Cedric did not spend nearly as long in the hut as his uncle had.  Less than thirty seconds later, he emerged, looking a bit faint.

"Are you alright, Cedric?"

The merboy nodded, clearly not trusting himself to open his mouth.  De Winter shrugged disbelievingly but made no further comment on the matter.  Instead, he disappeared into the hut once more to gather evidence, leaving his nephew swaying slightly in the yard.

Fern could stand it no longer.  She must find a way to see inside.  On silent feet, she slipped from behind the outbuilding and crept around to the back of the hut.  There was a small, squarish window situated there, just above the level of her head.  Standing on tiptoes, she made an effort to look in, but she could not see anything but the inside of the roof.  That wouldn't do.  She glanced from side to side, scanning the ground for any object that could increase her elevation, and quickly settling upon a broken crate.  She lifted it and relocated it to just beneath the window before stepping carefully on top of it.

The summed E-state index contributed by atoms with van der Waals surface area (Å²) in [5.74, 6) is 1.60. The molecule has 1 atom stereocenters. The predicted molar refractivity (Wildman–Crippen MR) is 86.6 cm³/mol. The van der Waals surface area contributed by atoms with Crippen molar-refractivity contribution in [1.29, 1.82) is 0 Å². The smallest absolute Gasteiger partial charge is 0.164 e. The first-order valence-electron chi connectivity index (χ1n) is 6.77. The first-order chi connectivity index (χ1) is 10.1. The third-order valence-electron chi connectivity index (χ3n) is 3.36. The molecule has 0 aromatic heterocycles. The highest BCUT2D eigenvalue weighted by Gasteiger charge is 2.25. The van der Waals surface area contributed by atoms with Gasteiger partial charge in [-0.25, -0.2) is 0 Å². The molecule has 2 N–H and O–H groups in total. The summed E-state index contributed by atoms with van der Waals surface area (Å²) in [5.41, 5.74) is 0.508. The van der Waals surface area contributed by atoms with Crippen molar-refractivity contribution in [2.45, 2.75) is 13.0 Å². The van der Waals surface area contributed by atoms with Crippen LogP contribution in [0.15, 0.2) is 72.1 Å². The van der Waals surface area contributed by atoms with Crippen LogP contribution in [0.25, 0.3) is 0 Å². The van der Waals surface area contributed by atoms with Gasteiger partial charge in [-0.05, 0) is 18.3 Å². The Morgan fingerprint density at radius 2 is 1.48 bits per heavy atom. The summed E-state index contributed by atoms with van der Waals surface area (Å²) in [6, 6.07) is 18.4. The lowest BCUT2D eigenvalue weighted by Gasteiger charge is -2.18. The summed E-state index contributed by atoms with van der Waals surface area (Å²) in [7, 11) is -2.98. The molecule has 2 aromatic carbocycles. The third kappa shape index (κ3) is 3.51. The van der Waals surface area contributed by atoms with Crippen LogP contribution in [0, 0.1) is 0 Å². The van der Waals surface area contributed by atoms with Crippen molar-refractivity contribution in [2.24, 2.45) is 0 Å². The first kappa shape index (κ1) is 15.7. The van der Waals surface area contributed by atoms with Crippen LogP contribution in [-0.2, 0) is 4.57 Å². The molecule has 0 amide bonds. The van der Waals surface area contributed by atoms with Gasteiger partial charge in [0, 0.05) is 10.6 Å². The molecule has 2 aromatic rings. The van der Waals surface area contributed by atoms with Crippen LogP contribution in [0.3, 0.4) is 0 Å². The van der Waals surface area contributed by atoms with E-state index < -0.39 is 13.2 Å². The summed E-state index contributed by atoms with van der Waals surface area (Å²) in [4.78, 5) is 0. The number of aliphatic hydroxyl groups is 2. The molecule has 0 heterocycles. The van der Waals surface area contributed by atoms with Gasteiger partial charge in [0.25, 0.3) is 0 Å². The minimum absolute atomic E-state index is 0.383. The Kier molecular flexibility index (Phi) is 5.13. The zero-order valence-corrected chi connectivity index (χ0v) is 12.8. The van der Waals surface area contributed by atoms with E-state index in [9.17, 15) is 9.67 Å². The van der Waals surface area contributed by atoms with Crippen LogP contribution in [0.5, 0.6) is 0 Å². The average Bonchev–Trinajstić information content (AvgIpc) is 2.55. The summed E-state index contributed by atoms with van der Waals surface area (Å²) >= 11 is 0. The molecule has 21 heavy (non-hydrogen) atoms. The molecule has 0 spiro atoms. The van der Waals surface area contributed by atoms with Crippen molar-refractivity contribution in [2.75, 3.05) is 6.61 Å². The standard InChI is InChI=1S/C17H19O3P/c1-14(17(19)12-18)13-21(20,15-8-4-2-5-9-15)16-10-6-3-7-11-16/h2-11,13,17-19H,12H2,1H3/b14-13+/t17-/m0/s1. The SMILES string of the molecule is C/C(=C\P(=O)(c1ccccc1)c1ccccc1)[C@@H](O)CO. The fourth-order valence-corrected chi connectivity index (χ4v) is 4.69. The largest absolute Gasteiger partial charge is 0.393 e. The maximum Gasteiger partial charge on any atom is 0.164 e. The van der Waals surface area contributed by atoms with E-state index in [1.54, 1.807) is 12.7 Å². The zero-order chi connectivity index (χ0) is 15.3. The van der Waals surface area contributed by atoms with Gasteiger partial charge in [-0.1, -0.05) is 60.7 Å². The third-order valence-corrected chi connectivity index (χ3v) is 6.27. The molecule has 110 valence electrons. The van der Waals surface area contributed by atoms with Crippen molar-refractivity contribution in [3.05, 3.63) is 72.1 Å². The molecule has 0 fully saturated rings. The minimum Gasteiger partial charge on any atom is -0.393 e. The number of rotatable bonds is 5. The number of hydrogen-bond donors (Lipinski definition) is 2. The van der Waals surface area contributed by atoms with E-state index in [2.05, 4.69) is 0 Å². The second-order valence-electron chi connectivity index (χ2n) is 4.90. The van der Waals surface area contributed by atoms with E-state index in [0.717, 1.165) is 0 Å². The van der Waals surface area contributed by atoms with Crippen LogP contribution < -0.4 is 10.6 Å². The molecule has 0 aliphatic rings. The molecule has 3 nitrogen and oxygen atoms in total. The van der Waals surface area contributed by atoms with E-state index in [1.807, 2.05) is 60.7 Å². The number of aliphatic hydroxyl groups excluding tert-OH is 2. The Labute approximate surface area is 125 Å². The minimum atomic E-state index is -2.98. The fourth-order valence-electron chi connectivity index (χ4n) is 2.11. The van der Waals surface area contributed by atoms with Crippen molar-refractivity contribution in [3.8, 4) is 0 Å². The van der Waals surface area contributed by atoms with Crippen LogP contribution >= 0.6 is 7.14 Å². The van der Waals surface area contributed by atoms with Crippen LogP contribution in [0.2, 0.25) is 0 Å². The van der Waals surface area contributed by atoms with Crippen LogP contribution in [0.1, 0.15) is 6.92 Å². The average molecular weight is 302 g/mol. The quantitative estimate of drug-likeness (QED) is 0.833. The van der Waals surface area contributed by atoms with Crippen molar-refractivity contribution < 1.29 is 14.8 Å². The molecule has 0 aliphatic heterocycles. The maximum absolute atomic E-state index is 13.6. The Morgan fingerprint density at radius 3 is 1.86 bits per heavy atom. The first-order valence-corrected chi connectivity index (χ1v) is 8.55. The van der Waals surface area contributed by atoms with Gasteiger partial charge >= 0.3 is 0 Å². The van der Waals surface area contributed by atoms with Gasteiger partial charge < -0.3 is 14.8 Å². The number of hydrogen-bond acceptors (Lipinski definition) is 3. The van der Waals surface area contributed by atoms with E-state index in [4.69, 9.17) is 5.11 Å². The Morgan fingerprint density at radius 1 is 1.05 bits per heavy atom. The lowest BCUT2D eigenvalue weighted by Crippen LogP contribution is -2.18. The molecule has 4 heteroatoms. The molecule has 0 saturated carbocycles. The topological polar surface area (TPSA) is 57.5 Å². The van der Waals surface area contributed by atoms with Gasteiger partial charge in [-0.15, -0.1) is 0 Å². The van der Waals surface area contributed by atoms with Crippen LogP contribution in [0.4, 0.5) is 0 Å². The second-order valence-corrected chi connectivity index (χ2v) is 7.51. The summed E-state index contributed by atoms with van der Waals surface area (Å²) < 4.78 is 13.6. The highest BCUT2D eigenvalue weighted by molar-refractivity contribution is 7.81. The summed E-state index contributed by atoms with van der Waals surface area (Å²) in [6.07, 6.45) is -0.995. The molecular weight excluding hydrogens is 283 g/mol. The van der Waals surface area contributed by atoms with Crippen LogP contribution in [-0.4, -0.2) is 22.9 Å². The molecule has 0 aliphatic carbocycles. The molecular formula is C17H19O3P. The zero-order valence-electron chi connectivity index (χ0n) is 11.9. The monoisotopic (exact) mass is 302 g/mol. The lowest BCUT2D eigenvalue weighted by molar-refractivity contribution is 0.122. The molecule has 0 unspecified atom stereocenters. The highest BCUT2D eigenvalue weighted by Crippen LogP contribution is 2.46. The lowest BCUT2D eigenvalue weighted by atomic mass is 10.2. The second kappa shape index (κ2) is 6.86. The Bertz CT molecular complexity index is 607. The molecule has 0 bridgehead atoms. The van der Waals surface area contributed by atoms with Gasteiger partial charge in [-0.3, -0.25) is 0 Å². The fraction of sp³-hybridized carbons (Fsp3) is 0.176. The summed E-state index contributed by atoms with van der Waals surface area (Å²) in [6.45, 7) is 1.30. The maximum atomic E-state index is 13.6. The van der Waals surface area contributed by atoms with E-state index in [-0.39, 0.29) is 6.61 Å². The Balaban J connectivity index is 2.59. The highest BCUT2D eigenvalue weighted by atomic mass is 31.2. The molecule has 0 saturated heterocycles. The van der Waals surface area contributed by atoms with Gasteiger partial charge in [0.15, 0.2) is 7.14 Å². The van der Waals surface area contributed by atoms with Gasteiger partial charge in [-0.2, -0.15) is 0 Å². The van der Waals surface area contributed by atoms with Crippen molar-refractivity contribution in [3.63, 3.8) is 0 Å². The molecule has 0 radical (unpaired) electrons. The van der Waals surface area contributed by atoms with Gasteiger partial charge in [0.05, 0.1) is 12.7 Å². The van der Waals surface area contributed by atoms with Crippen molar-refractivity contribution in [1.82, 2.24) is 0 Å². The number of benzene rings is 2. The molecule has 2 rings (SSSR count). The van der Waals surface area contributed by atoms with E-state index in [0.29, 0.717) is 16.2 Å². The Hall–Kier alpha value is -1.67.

The hut was dimly lit inside, two patches of sunlight pooling on the ground--a large rectangle from the doorway and a smaller one from the window.  Fern became aware that the shadow of her head was cast upon the floor, so she shifted her position so that it was less obvious before looking more closely.  She could see Seymour de Winter, standing with his back to her and his posture pensive, near the center of the hut.  He was staring down at something, studying it, but it took Fern a few moments to realize that the object was a disembodied human hand, its fingers frozen in stiff claws of terror.  It rested amidst a dark stain of blood in the dirt.  On the detective's left side, there sat a woman's head, torn off gruesomely at the neck, which presumably had belonged to the same person as the hand had.  There did not seem to be, however, anything else left of the victim, for there was no body present, nor any other body parts insofar as Fern could see.  She could understand why the merboy might have taken ill at the sight.

"I know you're there, little thief," muttered de Winter without turning around.  "I do believe your spice-cart aroma has intensified."

The End

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